Last October, Mozilla announced that they were working on a mobile version of the Firefox browser. As it turns out, they were working on two versions: one designed for touchscreen devices like the iPhone and another for traditional phones. Now Mozilla has finally given us a glimpse of their designs by posting the plans, mockups, and details of these two upcoming mobile browsers on the Mozilla wiki.
Non-Touchscreen Firefox Mobile
The non-touchscreen browser introduces a virtual cursor that is controlled with the keyboard navigational keys. Using short presses (clicks) on the directional pad’s left key will quickly navigate through clickable elements. Longer presses on the left key will begin smooth scrolling. When scrolling, after a set amount of time the page will gradually zoom out to give you a view of the entire layout which will allow for faster scrolling. When you stop pressing the directional pad button, the browser will gradually zoom back in on the element that the cursor is positioned over.
The right key of the directional pad will bring up a menu that provides access to navigation functionality, including items like the Address Bar, Refresh, Back, History, Bookmarks, Tabs, Bookmark This, and Quit.
Touchscreen Firefox Mobile
The touchscreen version of the Firefox mobile browser seems to borrow from Apple’s mobile Safari browser with some familiar-looking buttons which include the back and forward navigation arrows, a bookmarks button, and a retractable address bar. The star-bookmarks button will show you a list of your bookmarks if you tap it once; tap it twice and you can bookmark the current page you are viewing.
However, this UI also includes some new features like Zoom In and Zoom Out buttons, which are on the bottom toolbar, as well as a tabs button that will display up to four tab previews displayed 2×2 on your screen for fast tab switching.
Weave Integration to Come?
Although not detailed in these specifications, many sites are speculating that these new mobile browsers will provide bookmark syncing through Weave, Mozilla’s new project for data and metadata portability. This is likely since mobile syncing was one of the listed “Use Cases” in the Mozilla Labs forum on the project. With Weave, though, bookmark syncing could really be just the beginning. Weave could, in theory, also sync up browser settings like sessions and passwords from desktop to mobile to laptop and beyond.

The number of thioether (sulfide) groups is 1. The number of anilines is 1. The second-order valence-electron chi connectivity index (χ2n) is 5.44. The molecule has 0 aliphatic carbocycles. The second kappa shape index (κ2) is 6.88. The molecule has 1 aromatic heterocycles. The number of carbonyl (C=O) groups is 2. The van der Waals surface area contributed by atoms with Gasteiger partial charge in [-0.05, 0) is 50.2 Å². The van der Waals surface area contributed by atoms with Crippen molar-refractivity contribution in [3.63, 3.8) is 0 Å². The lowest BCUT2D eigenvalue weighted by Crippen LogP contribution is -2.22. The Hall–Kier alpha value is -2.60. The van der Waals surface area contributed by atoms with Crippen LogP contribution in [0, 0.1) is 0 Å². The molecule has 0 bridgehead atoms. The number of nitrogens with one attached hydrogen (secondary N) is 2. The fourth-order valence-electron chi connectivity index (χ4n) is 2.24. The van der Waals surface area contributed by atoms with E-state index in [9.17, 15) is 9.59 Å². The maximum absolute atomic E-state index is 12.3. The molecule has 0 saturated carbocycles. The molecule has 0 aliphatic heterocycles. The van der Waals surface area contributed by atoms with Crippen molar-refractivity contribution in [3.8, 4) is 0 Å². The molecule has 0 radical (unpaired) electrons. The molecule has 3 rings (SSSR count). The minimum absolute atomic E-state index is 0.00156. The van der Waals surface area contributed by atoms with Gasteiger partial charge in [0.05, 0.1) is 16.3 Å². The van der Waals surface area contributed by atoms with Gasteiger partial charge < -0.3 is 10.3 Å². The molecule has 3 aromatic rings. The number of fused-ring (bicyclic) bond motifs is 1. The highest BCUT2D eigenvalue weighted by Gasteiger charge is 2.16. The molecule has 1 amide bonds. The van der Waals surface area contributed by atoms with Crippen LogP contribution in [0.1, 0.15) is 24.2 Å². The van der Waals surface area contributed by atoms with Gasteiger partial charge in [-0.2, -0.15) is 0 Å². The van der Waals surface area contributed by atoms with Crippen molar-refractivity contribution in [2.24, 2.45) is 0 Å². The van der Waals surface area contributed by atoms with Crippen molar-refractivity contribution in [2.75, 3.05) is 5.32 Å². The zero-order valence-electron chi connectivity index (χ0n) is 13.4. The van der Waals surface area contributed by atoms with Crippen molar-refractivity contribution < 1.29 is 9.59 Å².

Another big possibility is the development of extensions designed just for Mobile Firefox. This would be a break-out feature that could make Mobile Firefox unique in this space. However, no plans for this type of development have been announced yet.
The Mobile Firefox browser should arrive sometime in late 2008.
…But Opera Mini Already Does That
What’s interesting about the Mobile Firefox announcement and surrounding hubbub is that Opera Mini today offers nearly the same features that Mozilla is still developing.
Most notably, Opera Mini 4 can already sync your mobile phone bookmarks with the bookmarks on your computer by using something called Opera Link. Although not as seamless as the possible Weave setup (perhaps), syncing bookmarks with Opera is fairly simple.
You click “Synchronize Opera” on the Start Page and then sign in with your Opera Account. Opera Mini will continue to synchronize your data until you log out.
Opera Link Photo via Opera.com
Opera Mini also has many useful navigation options, too. For example, pressing * # switches your screen to Landscape Mode, a setting that can be enabled as the default.
A virtual mouse is also provided: you can move the cursor towards what you want and it quickly snaps the view to the link or the content. When you first visit a web page, Opera Mini shows you an overview and suggest where to begin reading. Click once and you can zoom in on the content.
Before you click on a link, however, you can focus the cursor on the link to see where it’s going to take you. You can then choose whether you want to open the new page with images turned off, a feature that can be turned on or off at any time.
Opera Mini also has several keyboard shortcuts. Power scrolling shortcuts (2, 4, 6, and 8 keys) let you quickly move around the web page and the 5 key zooms you in and out. Pressing 1 bring up the Context Menu where you can hit reload or switch to Mobile View. This unique Small Screen Rendering feature lets you fit any web page to your screen’s width. Opera Mini 4 will adjust the page structure on the fly, so you can browse up and down without having to also deal with horizontal scrolling.
Blackberry users have built-in menus designed just for them and for Windows Mobile/Symbian users, there’s an even more feature-rich Opera Mobile browser to use.
Why Firefox Might Win
Although Opera Mini is a great mobile browser with tons of features, back on the desktop, Firefox has more users. So, when it comes time to choose a mobile browser, the one that syncs with your desktop browser of choice is likely to win out. Plus, if add-ons are developed for Mobile Firefox, it has the possibility of becoming a killer mobile app.